Articles filed under Noise from USA
Windham’s ban on large wind turbines is “based on the unique topography and settlement patterns of our town, our 10 years of research and knowledge and the support of the majority of our residents and property owners,” according to the town plan. Yet Iberdrola’s proposal has spurred intense debate as proponents and opponents debate the potential environmental and financial impacts. The project is expected to be the subject of votes in both towns this year.
MONTPELIER, Vt. — Lawmakers agreed to send a controversial renewable energy siting bill to the governor’s desk, but opinions on what difference the bill makes — especially with regard to wind turbine noise — are mixed.
Sandy Wolfe, another resident living within the wind farm project’s footprint, said she has experienced many physical ailments since the turbines became operational, and noticed that her animals were experiencing some of the same ones. “My dog Hank was so strong, and everybody was amazed at how strong and agile and competent he still was,” she said. “When I started having nosebleeds in September, he did, too. Mine subsided because I started sleeping in my truck, ...Wolfe said Hank died this past winter. He was one of three dogs that has died since September, she said.
One remaining hurdle may involve different interpretations over whether specific language in the bill constitutes a moratorium on wind over the next year. As the bill is currently written, next year the Public Service Board will write specific rules on allowable sound decibels produced by wind turbines. The rules would be retroactive, going back to April 15 of this year.
The House bill, which passed 142-0 on Tuesday and was affirmed by a voice vote Wednesday, directs the Public Service Board to establish sound limits for wind projects through the state’s rule-making process. The sound limits would apply to any future wind projects. Wind opponents are optimistic the new sound limits will be lower than existing measures.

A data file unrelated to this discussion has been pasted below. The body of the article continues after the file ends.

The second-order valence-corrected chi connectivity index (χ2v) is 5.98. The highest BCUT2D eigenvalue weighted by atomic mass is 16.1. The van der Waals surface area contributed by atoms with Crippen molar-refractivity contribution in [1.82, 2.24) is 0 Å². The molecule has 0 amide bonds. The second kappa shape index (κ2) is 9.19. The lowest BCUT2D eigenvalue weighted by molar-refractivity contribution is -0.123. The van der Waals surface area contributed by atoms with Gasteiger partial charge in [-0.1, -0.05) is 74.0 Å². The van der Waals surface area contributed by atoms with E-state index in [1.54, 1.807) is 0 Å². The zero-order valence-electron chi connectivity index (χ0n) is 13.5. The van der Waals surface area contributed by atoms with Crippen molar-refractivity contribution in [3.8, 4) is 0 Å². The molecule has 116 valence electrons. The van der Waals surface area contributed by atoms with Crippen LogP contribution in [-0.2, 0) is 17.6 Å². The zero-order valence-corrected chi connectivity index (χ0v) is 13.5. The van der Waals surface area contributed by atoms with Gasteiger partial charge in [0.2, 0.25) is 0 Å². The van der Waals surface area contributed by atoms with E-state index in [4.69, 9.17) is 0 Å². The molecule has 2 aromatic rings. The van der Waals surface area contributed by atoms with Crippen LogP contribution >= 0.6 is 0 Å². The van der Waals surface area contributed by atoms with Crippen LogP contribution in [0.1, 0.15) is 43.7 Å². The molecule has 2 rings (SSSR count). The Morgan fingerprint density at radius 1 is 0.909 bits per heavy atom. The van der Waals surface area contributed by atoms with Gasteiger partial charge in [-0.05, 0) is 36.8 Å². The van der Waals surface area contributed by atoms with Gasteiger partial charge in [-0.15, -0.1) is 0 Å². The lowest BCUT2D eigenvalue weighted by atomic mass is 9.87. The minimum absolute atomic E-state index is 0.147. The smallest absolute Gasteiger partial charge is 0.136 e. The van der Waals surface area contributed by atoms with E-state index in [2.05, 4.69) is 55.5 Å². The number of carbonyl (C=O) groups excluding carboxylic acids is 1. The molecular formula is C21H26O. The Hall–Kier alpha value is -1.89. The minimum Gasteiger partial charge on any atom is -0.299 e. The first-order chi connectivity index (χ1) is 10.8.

Bray said the bill sets the bar quite high for developers who seek to overturn siting decisions in regional and municipal plans. S.230 also directs the Public Service Board to develop standards for how much noise can come from wind energy generators. Finally, the bill would create a five-person Public Service Board working group to recommend changes that would make the PSB process easier for citizens to participate in.
This very sad, but now all too common letter discussing wind turbine impacts is published here with the permission of the author.
In the summary judgment request, Anderson incorporates several years of public record in the Brouha case leading up to the DPS case being opened, after DPS’s own consultant determined that the wind facility’s noise standards may have been exceeded.
In granting Certificates of Public Good and their associated establishment and measurement of noise standards for wind turbines inside neighboring homes rather than at property lines, the Vermont Public Service Board (PSB) has essentially awarded wind developers an uncompensated nuisance noise, health, and safety easement across private property even though that neighboring parcel has not been leased to the wind developer. In effect, future development rights on thousands of acres of private property have been stripped from Vermont’s rural citizens.
Board member John Hill reiterated safety concerns previously expressed during numerous public hearings ...“As far as the study on the sound and the effects on humans, I guess at this point I’d rather be on the conservative side with the lower dBA. At some point in time you might look back and say well this doesn’t have to be this restrictive, but it will evolve. I think over time you will see some effects there.”